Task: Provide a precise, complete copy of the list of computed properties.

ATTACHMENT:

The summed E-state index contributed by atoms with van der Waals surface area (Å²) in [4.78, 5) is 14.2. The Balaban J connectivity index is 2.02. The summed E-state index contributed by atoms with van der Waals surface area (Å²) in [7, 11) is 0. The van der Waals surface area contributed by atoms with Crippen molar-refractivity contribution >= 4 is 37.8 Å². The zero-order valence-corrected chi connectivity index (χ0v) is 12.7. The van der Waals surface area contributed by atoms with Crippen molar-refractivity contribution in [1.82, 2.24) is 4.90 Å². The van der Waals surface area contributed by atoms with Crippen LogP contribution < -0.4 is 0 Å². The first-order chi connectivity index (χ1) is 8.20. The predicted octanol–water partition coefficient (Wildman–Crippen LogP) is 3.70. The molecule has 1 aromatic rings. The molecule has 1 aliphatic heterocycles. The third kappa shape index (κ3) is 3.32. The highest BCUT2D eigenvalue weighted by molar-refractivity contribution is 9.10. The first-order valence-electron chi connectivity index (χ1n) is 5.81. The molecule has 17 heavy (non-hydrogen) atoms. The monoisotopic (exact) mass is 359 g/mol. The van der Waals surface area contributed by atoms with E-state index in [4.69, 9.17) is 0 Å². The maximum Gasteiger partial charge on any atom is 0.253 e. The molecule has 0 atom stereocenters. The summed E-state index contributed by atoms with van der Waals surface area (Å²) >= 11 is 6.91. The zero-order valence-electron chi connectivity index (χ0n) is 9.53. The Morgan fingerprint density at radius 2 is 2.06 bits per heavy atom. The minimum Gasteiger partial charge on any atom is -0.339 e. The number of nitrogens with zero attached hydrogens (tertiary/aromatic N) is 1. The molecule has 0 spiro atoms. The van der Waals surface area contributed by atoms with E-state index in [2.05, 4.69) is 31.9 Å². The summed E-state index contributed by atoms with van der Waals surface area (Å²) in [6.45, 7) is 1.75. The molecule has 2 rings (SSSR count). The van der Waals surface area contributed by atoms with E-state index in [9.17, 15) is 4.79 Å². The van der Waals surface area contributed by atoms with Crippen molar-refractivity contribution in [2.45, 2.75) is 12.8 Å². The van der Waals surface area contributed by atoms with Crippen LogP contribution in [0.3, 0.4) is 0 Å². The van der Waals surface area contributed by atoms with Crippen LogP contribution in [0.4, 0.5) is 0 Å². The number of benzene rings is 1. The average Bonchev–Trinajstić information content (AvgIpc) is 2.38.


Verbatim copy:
The summed E-state index contributed by atoms with van der Waals surface area (Å²) in [4.78, 5) is 14.2. The Balaban J connectivity index is 2.02. The summed E-state index contributed by atoms with van der Waals surface area (Å²) in [7, 11) is 0. The van der Waals surface area contributed by atoms with Crippen molar-refractivity contribution >= 4 is 37.8 Å². The zero-order valence-corrected chi connectivity index (χ0v) is 12.7. The van der Waals surface area contributed by atoms with Crippen molar-refractivity contribution in [1.82, 2.24) is 4.90 Å². The van der Waals surface area contributed by atoms with Crippen LogP contribution < -0.4 is 0 Å². The first-order chi connectivity index (χ1) is 8.20. The predicted octanol–water partition coefficient (Wildman–Crippen LogP) is 3.70. The molecule has 1 aromatic rings. The molecule has 1 aliphatic heterocycles. The third kappa shape index (κ3) is 3.32. The highest BCUT2D eigenvalue weighted by molar-refractivity contribution is 9.10. The first-order valence-electron chi connectivity index (χ1n) is 5.81. The molecule has 17 heavy (non-hydrogen) atoms. The monoisotopic (exact) mass is 359 g/mol. The van der Waals surface area contributed by atoms with E-state index in [4.69, 9.17) is 0 Å². The maximum Gasteiger partial charge on any atom is 0.253 e. The molecule has 0 atom stereocenters. The summed E-state index contributed by atoms with van der Waals surface area (Å²) >= 11 is 6.91. The zero-order valence-electron chi connectivity index (χ0n) is 9.53. The Morgan fingerprint density at radius 2 is 2.06 bits per heavy atom. The minimum Gasteiger partial charge on any atom is -0.339 e. The number of nitrogens with zero attached hydrogens (tertiary/aromatic N) is 1. The molecule has 0 spiro atoms. The van der Waals surface area contributed by atoms with E-state index in [2.05, 4.69) is 31.9 Å². The summed E-state index contributed by atoms with van der Waals surface area (Å²) in [6.45, 7) is 1.75. The molecule has 2 rings (SSSR count). The van der Waals surface area contributed by atoms with E-state index in [9.17, 15) is 4.79 Å². The van der Waals surface area contributed by atoms with Crippen molar-refractivity contribution in [2.45, 2.75) is 12.8 Å². The van der Waals surface area contributed by atoms with Crippen LogP contribution in [0.3, 0.4) is 0 Å². The van der Waals surface area contributed by atoms with Crippen LogP contribution in [0.4, 0.5) is 0 Å². The number of benzene rings is 1. The average Bonchev–Trinajstić information content (AvgIpc) is 2.38.